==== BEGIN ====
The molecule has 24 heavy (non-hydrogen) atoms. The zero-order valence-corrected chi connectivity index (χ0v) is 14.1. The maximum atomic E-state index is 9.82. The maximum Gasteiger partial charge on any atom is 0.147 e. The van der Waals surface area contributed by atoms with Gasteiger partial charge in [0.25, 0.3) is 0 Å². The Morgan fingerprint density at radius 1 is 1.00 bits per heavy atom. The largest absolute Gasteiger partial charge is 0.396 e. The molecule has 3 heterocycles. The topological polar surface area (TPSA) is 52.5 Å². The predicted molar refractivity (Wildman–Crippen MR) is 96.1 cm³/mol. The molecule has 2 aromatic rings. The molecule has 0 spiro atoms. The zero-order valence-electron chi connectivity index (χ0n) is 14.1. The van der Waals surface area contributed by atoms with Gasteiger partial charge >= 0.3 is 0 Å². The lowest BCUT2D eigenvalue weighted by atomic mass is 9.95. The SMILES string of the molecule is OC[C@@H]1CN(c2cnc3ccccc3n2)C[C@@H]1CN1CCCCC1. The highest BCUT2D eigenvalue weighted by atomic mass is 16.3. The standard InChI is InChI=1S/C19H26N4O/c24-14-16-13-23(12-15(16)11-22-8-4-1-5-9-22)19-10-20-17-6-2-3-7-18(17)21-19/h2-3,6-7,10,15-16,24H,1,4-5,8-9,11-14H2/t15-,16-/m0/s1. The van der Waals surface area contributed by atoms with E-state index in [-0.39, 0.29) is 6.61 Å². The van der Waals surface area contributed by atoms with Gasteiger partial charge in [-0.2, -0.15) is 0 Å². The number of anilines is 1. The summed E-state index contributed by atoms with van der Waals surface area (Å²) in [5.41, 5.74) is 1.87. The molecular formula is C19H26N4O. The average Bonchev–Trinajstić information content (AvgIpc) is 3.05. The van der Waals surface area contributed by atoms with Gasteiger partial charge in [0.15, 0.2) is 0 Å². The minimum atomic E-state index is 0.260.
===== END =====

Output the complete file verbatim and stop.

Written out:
The molecule has 24 heavy (non-hydrogen) atoms. The zero-order valence-corrected chi connectivity index (χ0v) is 14.1. The maximum atomic E-state index is 9.82. The maximum Gasteiger partial charge on any atom is 0.147 e. The van der Waals surface area contributed by atoms with Gasteiger partial charge in [0.25, 0.3) is 0 Å². The Morgan fingerprint density at radius 1 is 1.00 bits per heavy atom. The largest absolute Gasteiger partial charge is 0.396 e. The molecule has 3 heterocycles. The topological polar surface area (TPSA) is 52.5 Å². The predicted molar refractivity (Wildman–Crippen MR) is 96.1 cm³/mol. The molecule has 2 aromatic rings. The molecule has 0 spiro atoms. The zero-order valence-electron chi connectivity index (χ0n) is 14.1. The van der Waals surface area contributed by atoms with Gasteiger partial charge >= 0.3 is 0 Å². The lowest BCUT2D eigenvalue weighted by atomic mass is 9.95. The SMILES string of the molecule is OC[C@@H]1CN(c2cnc3ccccc3n2)C[C@@H]1CN1CCCCC1. The highest BCUT2D eigenvalue weighted by atomic mass is 16.3. The standard InChI is InChI=1S/C19H26N4O/c24-14-16-13-23(12-15(16)11-22-8-4-1-5-9-22)19-10-20-17-6-2-3-7-18(17)21-19/h2-3,6-7,10,15-16,24H,1,4-5,8-9,11-14H2/t15-,16-/m0/s1. The van der Waals surface area contributed by atoms with E-state index in [-0.39, 0.29) is 6.61 Å². The van der Waals surface area contributed by atoms with Gasteiger partial charge in [-0.2, -0.15) is 0 Å². The number of anilines is 1. The summed E-state index contributed by atoms with van der Waals surface area (Å²) in [5.41, 5.74) is 1.87. The molecular formula is C19H26N4O. The average Bonchev–Trinajstić information content (AvgIpc) is 3.05. The van der Waals surface area contributed by atoms with Gasteiger partial charge in [0.15, 0.2) is 0 Å². The minimum atomic E-state index is 0.260.